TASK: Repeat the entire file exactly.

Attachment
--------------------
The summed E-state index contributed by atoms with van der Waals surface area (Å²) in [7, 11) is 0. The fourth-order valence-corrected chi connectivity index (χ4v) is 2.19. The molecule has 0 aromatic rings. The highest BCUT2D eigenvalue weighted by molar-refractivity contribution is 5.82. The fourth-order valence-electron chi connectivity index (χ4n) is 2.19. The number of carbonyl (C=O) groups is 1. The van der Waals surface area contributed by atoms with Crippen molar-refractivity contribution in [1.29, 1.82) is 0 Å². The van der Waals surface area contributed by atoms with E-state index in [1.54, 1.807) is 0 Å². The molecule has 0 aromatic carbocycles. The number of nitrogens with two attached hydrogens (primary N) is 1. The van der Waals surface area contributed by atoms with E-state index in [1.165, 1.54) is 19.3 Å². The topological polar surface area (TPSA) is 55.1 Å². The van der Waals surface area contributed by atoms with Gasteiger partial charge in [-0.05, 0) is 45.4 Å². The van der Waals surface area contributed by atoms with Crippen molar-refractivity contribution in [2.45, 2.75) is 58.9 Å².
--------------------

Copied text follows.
The summed E-state index contributed by atoms with van der Waals surface area (Å²) in [7, 11) is 0. The fourth-order valence-corrected chi connectivity index (χ4v) is 2.19. The molecule has 0 aromatic rings. The highest BCUT2D eigenvalue weighted by molar-refractivity contribution is 5.82. The fourth-order valence-electron chi connectivity index (χ4n) is 2.19. The number of carbonyl (C=O) groups is 1. The van der Waals surface area contributed by atoms with Crippen molar-refractivity contribution in [1.29, 1.82) is 0 Å². The van der Waals surface area contributed by atoms with E-state index in [1.54, 1.807) is 0 Å². The molecule has 0 aromatic carbocycles. The number of nitrogens with two attached hydrogens (primary N) is 1. The van der Waals surface area contributed by atoms with E-state index in [1.165, 1.54) is 19.3 Å². The topological polar surface area (TPSA) is 55.1 Å². The van der Waals surface area contributed by atoms with Gasteiger partial charge in [-0.05, 0) is 45.4 Å². The van der Waals surface area contributed by atoms with Crippen molar-refractivity contribution in [2.45, 2.75) is 58.9 Å².